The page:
A Disnix deployment example using target-specific services
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This is an example deploying a collection web applications and a reverse proxy that support multiple virtual hosts. The purpose of this example is to demonstrate how we can dynamically create target-specific services and deploy them to the corresponding machines with Disnix.


A virtualhosts deployment

With this example you can automatically set up deployments as shown in the figure above. We have two kinds of services:

  • Web applications returning their virtual host name (their names are prefixed with webapp)
  • An nginx reverse proxy per machine forwarding requests to the web applications that are deployed to the machine

In general, services in Disnix are independendent units of deployment that have the same structure regardless to which machines they are deployed in the network.

In some cases, however, it may also be desirable to define services that are configured for a specific target machines.

In this example, the reverse proxies are services having a target-specific configuration -- their configurations are specifically optimised for the machine to which they have been deployed. For example, the nginx reverse proxy on machine test1 only knows about the web application that have been deployed to it.

The advantage of deploying target-specific components is that they will prevent expensive redeployments in case of an upgrade. For example, if a change has been to test2's configuration, then test1 should not be affected.


The deployment/DistributedDeployment sub folder contains all neccessary Disnix models, such as a services, infrastructure and distribution models required for deployment.

Deployment using Disnix in a heterogeneous network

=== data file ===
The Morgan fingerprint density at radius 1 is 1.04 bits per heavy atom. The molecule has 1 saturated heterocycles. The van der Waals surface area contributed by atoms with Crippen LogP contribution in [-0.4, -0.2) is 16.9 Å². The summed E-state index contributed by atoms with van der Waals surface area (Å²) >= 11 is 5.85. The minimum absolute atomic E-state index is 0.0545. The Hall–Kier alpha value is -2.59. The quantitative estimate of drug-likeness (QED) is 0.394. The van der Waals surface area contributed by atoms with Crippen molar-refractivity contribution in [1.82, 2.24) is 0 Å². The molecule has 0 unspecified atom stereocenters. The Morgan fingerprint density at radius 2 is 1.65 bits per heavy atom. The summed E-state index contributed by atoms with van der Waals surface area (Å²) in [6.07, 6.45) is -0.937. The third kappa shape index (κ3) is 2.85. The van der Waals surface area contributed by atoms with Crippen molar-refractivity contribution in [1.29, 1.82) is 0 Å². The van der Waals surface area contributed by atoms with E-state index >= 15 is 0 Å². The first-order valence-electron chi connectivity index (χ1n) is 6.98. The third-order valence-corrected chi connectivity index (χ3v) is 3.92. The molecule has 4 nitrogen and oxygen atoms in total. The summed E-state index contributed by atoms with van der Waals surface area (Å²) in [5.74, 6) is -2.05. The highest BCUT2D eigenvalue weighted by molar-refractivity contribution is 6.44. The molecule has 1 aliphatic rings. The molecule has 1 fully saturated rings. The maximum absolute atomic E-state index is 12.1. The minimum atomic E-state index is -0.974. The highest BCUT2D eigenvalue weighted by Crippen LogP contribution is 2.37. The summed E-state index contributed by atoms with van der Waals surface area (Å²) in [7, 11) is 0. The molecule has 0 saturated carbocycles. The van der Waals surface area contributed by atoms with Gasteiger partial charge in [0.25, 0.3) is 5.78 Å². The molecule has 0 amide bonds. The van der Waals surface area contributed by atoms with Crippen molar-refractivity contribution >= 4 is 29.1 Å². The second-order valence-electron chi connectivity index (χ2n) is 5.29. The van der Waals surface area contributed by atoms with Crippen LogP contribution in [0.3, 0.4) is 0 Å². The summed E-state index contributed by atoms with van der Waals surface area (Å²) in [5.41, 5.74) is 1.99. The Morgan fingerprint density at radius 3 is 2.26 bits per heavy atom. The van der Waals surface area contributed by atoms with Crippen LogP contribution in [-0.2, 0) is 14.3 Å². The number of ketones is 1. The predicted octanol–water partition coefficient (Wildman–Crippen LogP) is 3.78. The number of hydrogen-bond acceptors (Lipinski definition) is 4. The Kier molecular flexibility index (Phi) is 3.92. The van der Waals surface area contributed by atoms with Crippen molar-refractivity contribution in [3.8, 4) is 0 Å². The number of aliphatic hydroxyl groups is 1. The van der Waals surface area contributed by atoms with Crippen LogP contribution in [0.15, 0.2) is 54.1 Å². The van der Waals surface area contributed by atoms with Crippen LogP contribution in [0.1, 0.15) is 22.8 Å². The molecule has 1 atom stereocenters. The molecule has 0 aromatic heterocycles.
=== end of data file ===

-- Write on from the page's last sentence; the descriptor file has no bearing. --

For this scenario only installation of the basic Disnix toolset is required. First, you must manually install a network of machines running the Disnix service. Then you must adapt the infrastructure model to match to properties of your network and the distribution model to map the services to the right machines.

The system can be deployed by running the following command:

$ disnix-env -s services.nix -i infrastructure.nix -d distribution.nix

Hybrid deployment of NixOS infrastructure and services using DisnixOS

For this scenario you need to install a network of NixOS machines, running the Disnix service. This can be done by enabling the following configuration option in each /etc/nixos/configuration.nix file:

services.disnix.enable = true;

You may also need to adapt the NixOS configurations to which the network.nix model is referring, so that they will match the actual system configurations.

The system including its underlying infrastructure can be deployed by using the disnixos-env command. The following instruction deploys the system including the underlying infrastructure.

$ disnixos-env -s services.nix -n network.nix -d distribution.nix

Deployment using the NixOS test driver